Advocating for Cancer Biomarker Testing: How Brittany Turned her RET+ NSCLC Diagnosis into Action (Pt. 1)

On the one-year anniversary of her RET+ non-small cell lung cancer (NSCLC) diagnosis, 37-year-old Brittany Hawkins had spent some time reflecting on her journey.

When she was just seventeen years old, Brittany had lost her mother to pancreatic cancer. So, when Brittany received her own cancer diagnosis, it felt like deja vu. However, this time around, it was difficult to know what to feel, with so much uncertainty.

Brittany has RET+ NSCLC. Here she is with her loved one
Photo courtesy of Brittany

One year after her diagnosis, Brittany was not only surviving, but thriving. With treatment, a targeted therapy called GAVRETO, her lymphatic system cleared up. The spots on her bones became sclerotic. And the “mother ship” (the main tumor in her lung) shrunk from the size of a lemon to the size of a raisin. Being where she is at is nothing short of miraculous.

She logged onto her social media account and typed:

1 year. It’s been 365 days since the word cancer was added to my medical history. I’m 25lbs heavier. My doctor says I needed it. My dad says it’s my fighting weight. I’ve learned to take the time. I don’t worry about being late anymore. Life is not a list of things to do, it’s a collection of people to love. I try all the new things. Food. Drinks. Adventures. The truth is we’re all on a clock and life is meant to be lived. And as I lay my head down tonight, my heart is full. I’m blessed beyond measure. My hope is secure. And I rest praying I get to fight another day.

Recently, Brittany and I sat down to discuss her journey, the importance of biomarker testing, how to advocate for yourself, and advice for people who are newly diagnosed.

RET+ Non-Small Cell Lung Cancer (RET+ NSCLC)

The American Cancer Society estimates that 80-85% of lung cancer is considered to be non-small cell lung cancer (NSCLC). There are three main forms of NSCLC: adenocarcinoma, large cell carcinoma, and squamous cell carcinoma. RET-positive (RET+) NSCLC makes up just 1-2% of NSCLC cases and is normally found in adenocarcinoma. Those with RET+ NSCLC are often younger than other lung cancer patients and are less likely to have a history of smoking. According to the American Lung Association, there are two types of RET genetic errors which can cause cancer. Point mutations are most commonly found in medullary thyroid cancer. For NSCLC, the cause may be a RET rearrangement or gene fusion:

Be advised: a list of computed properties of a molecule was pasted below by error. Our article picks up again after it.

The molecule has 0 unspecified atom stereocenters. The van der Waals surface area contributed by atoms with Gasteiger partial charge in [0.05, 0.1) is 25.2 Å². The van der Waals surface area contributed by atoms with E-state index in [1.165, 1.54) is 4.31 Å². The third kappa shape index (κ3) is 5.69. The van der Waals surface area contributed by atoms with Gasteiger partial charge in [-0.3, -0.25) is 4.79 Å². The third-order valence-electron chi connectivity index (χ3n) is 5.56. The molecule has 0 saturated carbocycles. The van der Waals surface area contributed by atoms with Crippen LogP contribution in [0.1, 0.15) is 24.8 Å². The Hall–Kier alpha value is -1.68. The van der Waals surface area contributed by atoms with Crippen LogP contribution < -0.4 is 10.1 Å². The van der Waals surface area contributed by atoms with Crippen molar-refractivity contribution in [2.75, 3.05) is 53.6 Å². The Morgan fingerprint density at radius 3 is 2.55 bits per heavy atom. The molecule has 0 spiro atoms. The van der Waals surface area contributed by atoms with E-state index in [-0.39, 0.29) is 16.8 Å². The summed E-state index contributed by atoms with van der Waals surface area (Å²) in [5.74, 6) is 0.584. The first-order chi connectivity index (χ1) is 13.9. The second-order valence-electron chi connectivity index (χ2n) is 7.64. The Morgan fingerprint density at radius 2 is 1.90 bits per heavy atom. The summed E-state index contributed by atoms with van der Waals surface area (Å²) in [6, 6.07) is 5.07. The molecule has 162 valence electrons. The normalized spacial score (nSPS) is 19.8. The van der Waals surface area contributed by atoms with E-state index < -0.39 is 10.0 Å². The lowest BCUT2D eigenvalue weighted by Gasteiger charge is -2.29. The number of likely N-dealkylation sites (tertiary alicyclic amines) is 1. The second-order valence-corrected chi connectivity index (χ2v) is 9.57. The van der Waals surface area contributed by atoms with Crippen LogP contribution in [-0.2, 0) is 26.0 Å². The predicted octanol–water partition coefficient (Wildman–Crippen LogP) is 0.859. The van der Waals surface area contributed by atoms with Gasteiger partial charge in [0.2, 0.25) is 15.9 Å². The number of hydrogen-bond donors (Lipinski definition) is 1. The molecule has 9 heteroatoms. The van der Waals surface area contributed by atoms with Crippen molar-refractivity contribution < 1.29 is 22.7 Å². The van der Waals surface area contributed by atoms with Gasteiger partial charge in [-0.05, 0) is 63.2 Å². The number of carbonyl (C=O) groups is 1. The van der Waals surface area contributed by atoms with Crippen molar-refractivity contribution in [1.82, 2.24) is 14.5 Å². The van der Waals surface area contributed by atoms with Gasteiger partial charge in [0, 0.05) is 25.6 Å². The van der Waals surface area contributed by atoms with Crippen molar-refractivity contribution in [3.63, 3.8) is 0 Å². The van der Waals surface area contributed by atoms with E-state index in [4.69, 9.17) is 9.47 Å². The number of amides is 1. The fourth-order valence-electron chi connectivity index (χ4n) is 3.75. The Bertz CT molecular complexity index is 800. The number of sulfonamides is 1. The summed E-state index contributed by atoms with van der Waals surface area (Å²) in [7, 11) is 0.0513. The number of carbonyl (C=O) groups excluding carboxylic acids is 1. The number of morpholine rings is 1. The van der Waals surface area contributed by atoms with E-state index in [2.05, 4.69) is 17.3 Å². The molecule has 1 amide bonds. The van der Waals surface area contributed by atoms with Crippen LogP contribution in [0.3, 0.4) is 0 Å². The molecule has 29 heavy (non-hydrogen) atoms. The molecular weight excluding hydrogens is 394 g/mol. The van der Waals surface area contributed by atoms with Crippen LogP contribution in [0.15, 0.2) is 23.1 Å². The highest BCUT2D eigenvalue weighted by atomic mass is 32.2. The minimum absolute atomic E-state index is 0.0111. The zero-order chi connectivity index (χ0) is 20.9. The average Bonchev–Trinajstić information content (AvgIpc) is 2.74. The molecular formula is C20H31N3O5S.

That is when a piece of DNA joins with another gene and creates a fusion. This fusion leads to uncontrolled cell growth and cancer.

Symptoms of NSCLC can (but do not always) include:

  • A cough that doesn’t go away or worsens over time
  • Difficulty breathing
  • Wheezing
  • Fatigue
  • Difficulty swallowing
  • Swelling in the face or veins of the neck
  • Hoarseness
  • Chest pain or pressure
  • Coughing up blood
  • Appetite loss
  • Unintended weight loss

Brittany’s Story

In April 2021, Brittany began experiencing a troublesome cough. The cough was disruptive, often keeping her up at night and interrupting her sleep. It seemed to worsen when she laid down. Of course, April 2021 was still at the height of the COVID-19 pandemic, so Brittany knew that she needed to get checked out just to be safe. This marked the start of a journey that would change her life.

At first, Brittany visited her primary care physician and was diagnosed with a viral infection. Although it didn’t quite run its course, Brittany was placed on a round of steroids to help healing and reduce inflammation. She explains:

We live in Kentucky and have something called ‘the Kentucky crud.’ When the seasons change around here, people get this dry, hacking cough. So, we kind of just brushed off the fact that I couldn’t kick this cough. After all, I was an extremely healthy 36-year-old, so nobody thought anything of it.

Still, Brittany followed up with her doctor every four weeks just in case. As weeks went by, she not only wasn’t improving, but actually found her symptoms were worsening:

I had difficulty climbing the stairs or holding my breath to wash my face. I couldn’t stand to sing at church. The doctors also diagnosed, at the time, ocular migraines, where I would lose vision or it would get wavy in my peripherals. But we didn’t really put anything together or link these to the cough. I was under a lot of stress at the time so we assumed these symptoms were stress-related.